In the land of Oregon, the realization has dawned that immigrants are polluting the local bloodline. Once mixed, the population can never go back, and this makes it more effective in the short term but less stable in the long term. In short, genocide will have occurred through replacement of the population by a new one, and that will erase all that was functional there.
Sound far-fetched? It is not, but we are speaking of genetically modified grass seed instead of human beings:
The altered grass has taken root in Oregon, of all places, the self-professed grass seed capital of the world with a billion-dollar-a-year industry at stake. The grass has proven hard to kill because it’s been modified to be resistant to Roundup, the ubiquitous, all-purpose herbicide.
…”We don’t understand the ecological or the economic impact of this,” said Katy Coba, former director of the Oregon Agriculture Department. “We need to figure out the extent of the contamination.”
…Many international buyers will not buy genetically modified products, citing potential safety concerns. Some countries ban them outright. It was just three years ago that some Asian buyers suspended purchases of Northwest wheat after traces of genetically modified strains were detected.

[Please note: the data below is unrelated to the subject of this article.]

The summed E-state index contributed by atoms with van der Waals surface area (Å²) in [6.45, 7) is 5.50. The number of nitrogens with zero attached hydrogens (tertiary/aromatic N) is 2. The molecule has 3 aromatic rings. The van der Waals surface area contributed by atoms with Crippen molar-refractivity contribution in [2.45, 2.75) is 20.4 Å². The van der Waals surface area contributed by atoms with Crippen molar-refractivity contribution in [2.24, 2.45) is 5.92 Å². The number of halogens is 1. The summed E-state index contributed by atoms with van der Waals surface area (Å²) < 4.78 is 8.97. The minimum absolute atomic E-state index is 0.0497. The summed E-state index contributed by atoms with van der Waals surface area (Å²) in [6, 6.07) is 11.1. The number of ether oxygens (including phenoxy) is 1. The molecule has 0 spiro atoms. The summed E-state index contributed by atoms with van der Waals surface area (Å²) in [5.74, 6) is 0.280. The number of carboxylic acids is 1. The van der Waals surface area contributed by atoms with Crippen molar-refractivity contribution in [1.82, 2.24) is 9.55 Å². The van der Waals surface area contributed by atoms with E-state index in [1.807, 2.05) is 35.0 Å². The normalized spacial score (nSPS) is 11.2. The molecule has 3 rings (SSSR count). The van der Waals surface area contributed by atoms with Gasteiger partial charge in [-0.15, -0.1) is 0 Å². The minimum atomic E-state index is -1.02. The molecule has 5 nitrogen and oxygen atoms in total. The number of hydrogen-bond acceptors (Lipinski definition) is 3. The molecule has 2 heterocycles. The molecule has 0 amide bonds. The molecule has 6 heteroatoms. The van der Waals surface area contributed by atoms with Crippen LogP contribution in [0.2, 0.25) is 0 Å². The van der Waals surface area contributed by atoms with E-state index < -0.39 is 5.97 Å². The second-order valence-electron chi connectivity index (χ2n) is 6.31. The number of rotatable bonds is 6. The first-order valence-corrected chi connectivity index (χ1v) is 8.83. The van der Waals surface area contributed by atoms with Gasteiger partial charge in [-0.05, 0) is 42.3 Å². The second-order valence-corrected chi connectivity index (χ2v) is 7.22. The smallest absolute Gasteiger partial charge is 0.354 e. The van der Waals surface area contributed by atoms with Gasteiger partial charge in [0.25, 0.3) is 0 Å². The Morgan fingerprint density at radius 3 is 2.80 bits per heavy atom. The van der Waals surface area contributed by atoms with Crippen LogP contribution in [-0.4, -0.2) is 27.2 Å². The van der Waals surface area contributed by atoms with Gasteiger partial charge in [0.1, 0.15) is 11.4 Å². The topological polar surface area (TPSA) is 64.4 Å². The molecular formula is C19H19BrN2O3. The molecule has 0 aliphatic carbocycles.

At first, it seemed ludicrous to worry about such things. Why concern yourself with what happens a valley or two away? Look toward yourself, and accept the new arrival. And then, it becomes clear that the new arrival will displace the old. It is resistant to many of the weaknesses that afflict the old, and yet, in the long term, it may be less desirable.
Slowly, the realization dawns that genetic pollution may be the worst form of all because there is no going back, and once it begins, it is difficult if not impossible to stop.